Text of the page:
The UK’s fresh produce growers are in the midst of a profitability and productivity crisis, with soaring labour costs contributing to an increasingly “unviable” future for many, new research has warned.
Labour costs had risen by 34% across the fresh produce sector between 2016 and 2020, according to the new study for the NFU, British Apples and Pears, British Summer Fruits and British Growers Association by farming consultancy Andersons, seen exclusively by The Grocer.
And for many growers, they had risen even further during the coronavirus crisis, it warned, with some seeing labour costs jump by another 15%, leaving many in “an unsustainable situation” and eroding the sector’s already fragile confidence.
Whilst some vegetable crops such as carrots and onions had benefited from mechanisation, the cost of labour for many fruit and veg growers accounted for as much as 40%-70% of all expenditure. These were vastly higher than in other farming sectors such as wheat, barley and oilseed rape, which dominated the UK lowland landscape, the report pointed out.
The cost of labour in wheat production, for example, was typically in the range £80-£150 per hectare, while the range for the more labour-intensive field strawberry production was typically £40,000-£70,000 per hectare.
As a result, fruit & veg growers were particularly susceptible to cost inflation, the report said – pointing to an increase in employment costs around worker availability and recruitment, training, accommodation, transport and logistics and operations since 2016.
But despite these increases in the cost of production, “the prices that growers have received for their produce have changed little, if at all”, it added.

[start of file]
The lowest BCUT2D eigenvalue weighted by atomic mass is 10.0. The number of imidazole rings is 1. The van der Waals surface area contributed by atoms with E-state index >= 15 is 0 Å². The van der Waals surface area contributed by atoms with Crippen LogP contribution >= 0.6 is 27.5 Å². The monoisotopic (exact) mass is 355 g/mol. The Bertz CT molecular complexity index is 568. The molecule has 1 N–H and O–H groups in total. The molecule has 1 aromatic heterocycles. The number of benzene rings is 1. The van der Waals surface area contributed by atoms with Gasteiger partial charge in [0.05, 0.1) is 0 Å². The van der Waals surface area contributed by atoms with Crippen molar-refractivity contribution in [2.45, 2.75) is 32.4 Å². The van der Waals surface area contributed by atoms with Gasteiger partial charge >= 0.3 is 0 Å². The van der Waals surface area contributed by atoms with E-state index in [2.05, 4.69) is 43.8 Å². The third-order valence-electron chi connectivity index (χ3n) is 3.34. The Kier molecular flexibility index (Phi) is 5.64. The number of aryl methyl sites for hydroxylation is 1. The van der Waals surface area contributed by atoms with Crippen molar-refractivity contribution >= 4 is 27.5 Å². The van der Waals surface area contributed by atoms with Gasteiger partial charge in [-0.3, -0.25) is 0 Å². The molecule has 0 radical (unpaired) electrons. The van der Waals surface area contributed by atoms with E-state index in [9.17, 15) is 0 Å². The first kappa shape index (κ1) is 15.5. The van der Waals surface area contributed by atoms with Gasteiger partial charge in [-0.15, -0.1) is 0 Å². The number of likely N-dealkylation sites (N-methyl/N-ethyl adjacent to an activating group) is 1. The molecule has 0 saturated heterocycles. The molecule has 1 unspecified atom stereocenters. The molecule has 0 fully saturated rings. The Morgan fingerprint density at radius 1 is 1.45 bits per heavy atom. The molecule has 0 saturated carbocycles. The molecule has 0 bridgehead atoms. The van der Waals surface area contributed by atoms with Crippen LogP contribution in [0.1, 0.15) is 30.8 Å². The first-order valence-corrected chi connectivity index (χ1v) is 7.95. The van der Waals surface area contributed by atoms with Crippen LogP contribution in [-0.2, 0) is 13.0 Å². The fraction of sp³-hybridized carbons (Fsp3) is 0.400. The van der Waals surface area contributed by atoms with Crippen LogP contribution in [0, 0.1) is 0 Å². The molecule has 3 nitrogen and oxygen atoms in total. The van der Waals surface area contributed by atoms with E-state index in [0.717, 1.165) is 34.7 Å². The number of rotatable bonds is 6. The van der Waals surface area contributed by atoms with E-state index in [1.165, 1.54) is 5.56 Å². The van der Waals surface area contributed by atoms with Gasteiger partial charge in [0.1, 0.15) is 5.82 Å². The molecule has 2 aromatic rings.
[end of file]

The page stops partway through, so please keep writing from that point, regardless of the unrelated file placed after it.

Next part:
Labour costs had risen even further during the coronavirus crisis due to a reduced number of returnees, with some growers reporting levels falling to as low as 30%. Businesses also had to absorb training costs for new workers in addition to extra Covid-19 protective measures.
Growers were at risk of an “unsustainable situation”, the report warned, leading to knock-on impacts on future planting decisions and their ability to invest in the future of their businesses, in addition to a wider threat to the UK’s self-sufficiency.
“These startling figures demonstrate the challenges growers have faced during the Covid-19 crisis,” said NFU horticulture board chair Ali Capper.
“On top of significant seasonal labour recruitment challenges, growers are seeing productivity levels decline, costs rise and returns from the market fall,” she warned.
“It will not be long before this becomes unviable for many farm businesses and they will have to significantly reduce or halt investment in their business. This would be an unforgivable situation for a sector that has been a real success story of British agriculture.”
Home-grown fruit and veg had “never been more important to the British public”, she added. “As an industry, from the farmgate to the retailer, we should be working together to share the risks and take the opportunities to grow more fresh produce at home, not less. This sector is very ambitious to expand – growers need certainty, confidence and fair returns to make that investment.”